To incentivise people to participate we recommend offering a prize of some kind. Mention it in your promotional material and then on the day once the Q&A is finished, pick one of the people that asked a question and tweet that they are the winner! They should already follow you, if not ask them to. Then private message them asking to email you to arrange claiming the prize.
How Does It Actually Work?
The basic functionality of running a Twitter Q&A is straightforward, once you know how!
1. Ask people to tweet their questions using a specified hashtag.
The hashtag can be anything you like. Remember to keep it quite short so they have plenty of room to put their question. Something to note here is that people don’t have to tweet using your handle, they only need to include the hashtag.
2. Login into your Twitter account and search for the hashtag.
You should then be able to see all tweets that include the hashtag. If you’re doing this shortly before the session starts you may have some early birds who have already tweeted a question. Unless there are lots of questions we recommend only answering during the promoted time. This is because many people will go to your page just to observe the session. They will arrive at the scheduled time so don’t do anything they might miss.
3. Retweet their tweet before replying to their question.
Doing this means that people watching the Q&A on your timeline as it happens can see each question posed before your answer is posted without having to click into your answer. Here you can see an example of how your timeline should look:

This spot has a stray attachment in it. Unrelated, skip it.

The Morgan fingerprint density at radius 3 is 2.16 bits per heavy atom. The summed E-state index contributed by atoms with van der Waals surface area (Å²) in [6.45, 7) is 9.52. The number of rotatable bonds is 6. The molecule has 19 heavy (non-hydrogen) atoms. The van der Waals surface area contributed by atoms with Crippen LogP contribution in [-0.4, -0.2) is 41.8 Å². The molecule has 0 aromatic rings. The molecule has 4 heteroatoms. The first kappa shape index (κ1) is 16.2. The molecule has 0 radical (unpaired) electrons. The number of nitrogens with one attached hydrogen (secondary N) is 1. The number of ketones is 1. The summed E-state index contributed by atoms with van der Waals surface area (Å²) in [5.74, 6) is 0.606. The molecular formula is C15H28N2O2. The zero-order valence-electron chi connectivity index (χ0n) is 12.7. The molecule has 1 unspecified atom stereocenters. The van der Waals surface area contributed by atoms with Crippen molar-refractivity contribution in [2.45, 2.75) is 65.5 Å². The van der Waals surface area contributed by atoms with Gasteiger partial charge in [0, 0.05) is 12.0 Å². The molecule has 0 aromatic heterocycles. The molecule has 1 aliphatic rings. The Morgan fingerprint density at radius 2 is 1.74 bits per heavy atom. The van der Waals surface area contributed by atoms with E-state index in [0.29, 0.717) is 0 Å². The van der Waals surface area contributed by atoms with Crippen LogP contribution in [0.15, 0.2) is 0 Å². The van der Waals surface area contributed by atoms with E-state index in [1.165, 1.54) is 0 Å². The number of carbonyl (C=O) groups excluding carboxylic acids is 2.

4. Reply using the Q&A hashtag in your answer.
There a couple of reasons why we recommend using the hashtag in your responses. The first is that if you want to transcribe or collate all the tweets from the Q&A, you can do so easily. The second is purely usability. When people look at your Twitter feed it make it uber clear which tweets are part of the Q&A and which aren’t.
5. Gather your tweets and show them off!
With luck you’ve run a successful Q&A session that you want to share with your team, stakeholders or fans.
You could do this using Twitter’s in-built search and transcribing/embedding each tweet. There are also quite a few 3rd party tools out there to help with this kind of thing. One tool we’ve started using a lot recently is Mention. We love its simplicity! Simply setup the Q&A hashtag as an alert in advance of it taking place, give it a few hours for all the tweets to propagate through the system and export them all as an Excel/CSV or PDF! Job done!
So that’s how to run a Twitter Q&A. It’s a fantastic way to engage with your fans as it allows you to engage with them (if only for a few moments) like a human. You can talk to them in real-time conversation just like you would with your friends. It’s also a great opportunity for you to listen to your followers and for them to feel like you are listening, unlike a survey or feedback email. It’s your chance to promote your company in an interactive way and show people you are willing to take time out of your day to talk directly to your followers.
As always there may be other questions you have about running a Twitter Q&A so fire them over to me in the comments below. If there’s enough I’ll hold my own Q&A!